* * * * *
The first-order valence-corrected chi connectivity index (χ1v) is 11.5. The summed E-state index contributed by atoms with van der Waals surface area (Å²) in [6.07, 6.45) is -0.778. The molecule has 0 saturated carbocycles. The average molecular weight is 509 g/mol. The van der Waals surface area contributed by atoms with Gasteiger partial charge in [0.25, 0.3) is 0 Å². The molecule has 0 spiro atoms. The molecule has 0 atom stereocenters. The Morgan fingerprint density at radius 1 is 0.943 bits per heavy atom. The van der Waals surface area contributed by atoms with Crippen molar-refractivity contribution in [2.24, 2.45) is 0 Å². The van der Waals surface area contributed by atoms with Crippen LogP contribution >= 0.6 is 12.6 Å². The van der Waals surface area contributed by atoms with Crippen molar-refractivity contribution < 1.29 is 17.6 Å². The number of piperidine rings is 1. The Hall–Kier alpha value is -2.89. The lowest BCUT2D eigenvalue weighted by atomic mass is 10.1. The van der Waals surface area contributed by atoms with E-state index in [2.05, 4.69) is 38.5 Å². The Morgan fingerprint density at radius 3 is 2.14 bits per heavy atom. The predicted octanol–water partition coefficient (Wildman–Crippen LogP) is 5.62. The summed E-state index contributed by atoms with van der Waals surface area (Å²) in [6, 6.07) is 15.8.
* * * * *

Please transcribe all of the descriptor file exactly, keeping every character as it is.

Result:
The first-order valence-corrected chi connectivity index (χ1v) is 11.5. The summed E-state index contributed by atoms with van der Waals surface area (Å²) in [6.07, 6.45) is -0.778. The molecule has 0 saturated carbocycles. The average molecular weight is 509 g/mol. The van der Waals surface area contributed by atoms with Gasteiger partial charge in [0.25, 0.3) is 0 Å². The molecule has 0 spiro atoms. The molecule has 0 atom stereocenters. The Morgan fingerprint density at radius 1 is 0.943 bits per heavy atom. The van der Waals surface area contributed by atoms with Crippen molar-refractivity contribution in [2.24, 2.45) is 0 Å². The van der Waals surface area contributed by atoms with Crippen LogP contribution >= 0.6 is 12.6 Å². The van der Waals surface area contributed by atoms with Crippen molar-refractivity contribution < 1.29 is 17.6 Å². The number of piperidine rings is 1. The Hall–Kier alpha value is -2.89. The lowest BCUT2D eigenvalue weighted by atomic mass is 10.1. The van der Waals surface area contributed by atoms with E-state index in [2.05, 4.69) is 38.5 Å². The Morgan fingerprint density at radius 3 is 2.14 bits per heavy atom. The predicted octanol–water partition coefficient (Wildman–Crippen LogP) is 5.62. The summed E-state index contributed by atoms with van der Waals surface area (Å²) in [6, 6.07) is 15.8.